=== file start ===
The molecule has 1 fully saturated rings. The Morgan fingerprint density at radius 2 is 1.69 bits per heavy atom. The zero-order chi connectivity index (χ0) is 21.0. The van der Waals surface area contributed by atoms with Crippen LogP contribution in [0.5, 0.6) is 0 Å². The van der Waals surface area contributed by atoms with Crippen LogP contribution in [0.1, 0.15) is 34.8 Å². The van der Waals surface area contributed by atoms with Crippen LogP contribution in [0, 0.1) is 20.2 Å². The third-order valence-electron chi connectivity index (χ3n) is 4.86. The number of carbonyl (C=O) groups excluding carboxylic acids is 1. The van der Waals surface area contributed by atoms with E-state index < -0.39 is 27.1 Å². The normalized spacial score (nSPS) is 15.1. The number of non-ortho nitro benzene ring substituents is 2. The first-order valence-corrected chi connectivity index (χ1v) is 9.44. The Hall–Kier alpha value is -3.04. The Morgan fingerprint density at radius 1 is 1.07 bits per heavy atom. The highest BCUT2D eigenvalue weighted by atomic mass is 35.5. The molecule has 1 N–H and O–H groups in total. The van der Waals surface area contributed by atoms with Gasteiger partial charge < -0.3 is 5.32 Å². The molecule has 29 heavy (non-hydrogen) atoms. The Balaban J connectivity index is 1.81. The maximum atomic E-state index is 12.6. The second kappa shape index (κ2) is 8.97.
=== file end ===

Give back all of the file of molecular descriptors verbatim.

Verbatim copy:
The molecule has 1 fully saturated rings. The Morgan fingerprint density at radius 2 is 1.69 bits per heavy atom. The zero-order chi connectivity index (χ0) is 21.0. The van der Waals surface area contributed by atoms with Crippen LogP contribution in [0.5, 0.6) is 0 Å². The van der Waals surface area contributed by atoms with Crippen LogP contribution in [0.1, 0.15) is 34.8 Å². The van der Waals surface area contributed by atoms with Crippen LogP contribution in [0, 0.1) is 20.2 Å². The third-order valence-electron chi connectivity index (χ3n) is 4.86. The number of carbonyl (C=O) groups excluding carboxylic acids is 1. The van der Waals surface area contributed by atoms with E-state index < -0.39 is 27.1 Å². The normalized spacial score (nSPS) is 15.1. The number of non-ortho nitro benzene ring substituents is 2. The first-order valence-corrected chi connectivity index (χ1v) is 9.44. The Hall–Kier alpha value is -3.04. The Morgan fingerprint density at radius 1 is 1.07 bits per heavy atom. The highest BCUT2D eigenvalue weighted by atomic mass is 35.5. The molecule has 1 N–H and O–H groups in total. The van der Waals surface area contributed by atoms with Gasteiger partial charge < -0.3 is 5.32 Å². The molecule has 29 heavy (non-hydrogen) atoms. The Balaban J connectivity index is 1.81. The maximum atomic E-state index is 12.6. The second kappa shape index (κ2) is 8.97.